But you always have to remember that it can only really do what it is told to do.
It doesn’t know who your customers are, it’s never met them.
It doesn’t know their real drivers. And fundamentally, it doesn’t know whether your product is of higher quality than other products. So, it’s what you teach that will crunch and will regurgitate to some extent but with a lot of detail, and expertise.
A lot of pricing teams have mentioned this to me that went well. When we got the system we didn’t fully appreciate how much that system needed to be taught because without our input.
It was constant for the first two years the machine would just produce like literal garbage. It was just priced that could not be rolled out in the market, they would be instantly rejected, it’d be a laughingstock to do it.
So, the pricing team had to spend a lot of time teaching the system, changing the numbers, and altering the business rules.
Because often with pricing and when you’re setting up a new pricing system, a lot of the logic you have to learn as you go. A lot of the assumptions that were made in prior pricing models and frameworks no longer worked especially as market changes.
This is why you do need human intelligence when you’re working with AI or new pricing systems. Because the computer won’t think about the market like a human.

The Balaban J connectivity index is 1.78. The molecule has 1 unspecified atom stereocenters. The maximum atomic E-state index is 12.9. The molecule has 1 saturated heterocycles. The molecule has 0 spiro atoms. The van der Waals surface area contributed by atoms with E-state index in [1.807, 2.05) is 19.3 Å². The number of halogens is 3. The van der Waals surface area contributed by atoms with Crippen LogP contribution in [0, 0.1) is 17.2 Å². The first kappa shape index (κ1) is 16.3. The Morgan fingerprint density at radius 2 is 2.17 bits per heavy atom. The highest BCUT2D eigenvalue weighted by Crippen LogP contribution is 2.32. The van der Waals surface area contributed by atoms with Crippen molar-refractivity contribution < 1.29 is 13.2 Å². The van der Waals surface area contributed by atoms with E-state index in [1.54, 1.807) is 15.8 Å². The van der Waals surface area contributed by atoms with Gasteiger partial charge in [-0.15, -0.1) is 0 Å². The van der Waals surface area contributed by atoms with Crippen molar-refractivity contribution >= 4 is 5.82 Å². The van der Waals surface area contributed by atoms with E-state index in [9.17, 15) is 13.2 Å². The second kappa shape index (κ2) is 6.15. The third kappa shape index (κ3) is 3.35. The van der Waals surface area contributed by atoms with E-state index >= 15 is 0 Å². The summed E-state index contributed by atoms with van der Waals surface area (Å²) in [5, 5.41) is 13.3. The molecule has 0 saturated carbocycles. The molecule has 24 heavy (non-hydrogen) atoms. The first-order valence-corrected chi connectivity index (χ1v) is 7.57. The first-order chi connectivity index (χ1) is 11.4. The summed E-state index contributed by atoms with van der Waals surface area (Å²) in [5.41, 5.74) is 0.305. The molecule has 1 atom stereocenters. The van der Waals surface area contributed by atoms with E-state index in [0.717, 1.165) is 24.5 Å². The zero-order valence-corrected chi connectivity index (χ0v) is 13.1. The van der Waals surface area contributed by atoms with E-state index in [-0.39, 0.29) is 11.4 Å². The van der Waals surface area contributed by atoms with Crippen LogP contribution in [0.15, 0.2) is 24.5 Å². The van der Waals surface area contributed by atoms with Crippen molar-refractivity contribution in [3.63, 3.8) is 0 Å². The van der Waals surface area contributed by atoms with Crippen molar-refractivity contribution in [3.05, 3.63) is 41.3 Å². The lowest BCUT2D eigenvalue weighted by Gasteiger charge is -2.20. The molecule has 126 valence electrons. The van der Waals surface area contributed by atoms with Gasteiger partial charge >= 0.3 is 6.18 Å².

And will just keep plugging away no matter what you put into it and the rules you put into it. So, the pricing team’s job is really to keep things on track.
But also the pricing team isn’t the only one that uses a pricing system because the sales team have to use it in its various forms. They’ll use it in terms of a quoting tool.
So, there are different sorts of dashboard interfaces on the front end that people will see from the pricing system. And all in all, you may even get a quoting tool that’s made to look like Excel. But behind it is the juiced-up pricing system.
All of these algorithms and assumptions are being made as the tool is producing their quote for you. But again, the pricing team and sales team are really important in this.
Because their feedback about the system, good and bad, about the price points it produces. And their knowledge of the market, all have to be fed into the system too.
So, good companies take that on board to improve the pricing system.
They don’t just let the pricing system run on its own without any guidance from pricing or sales.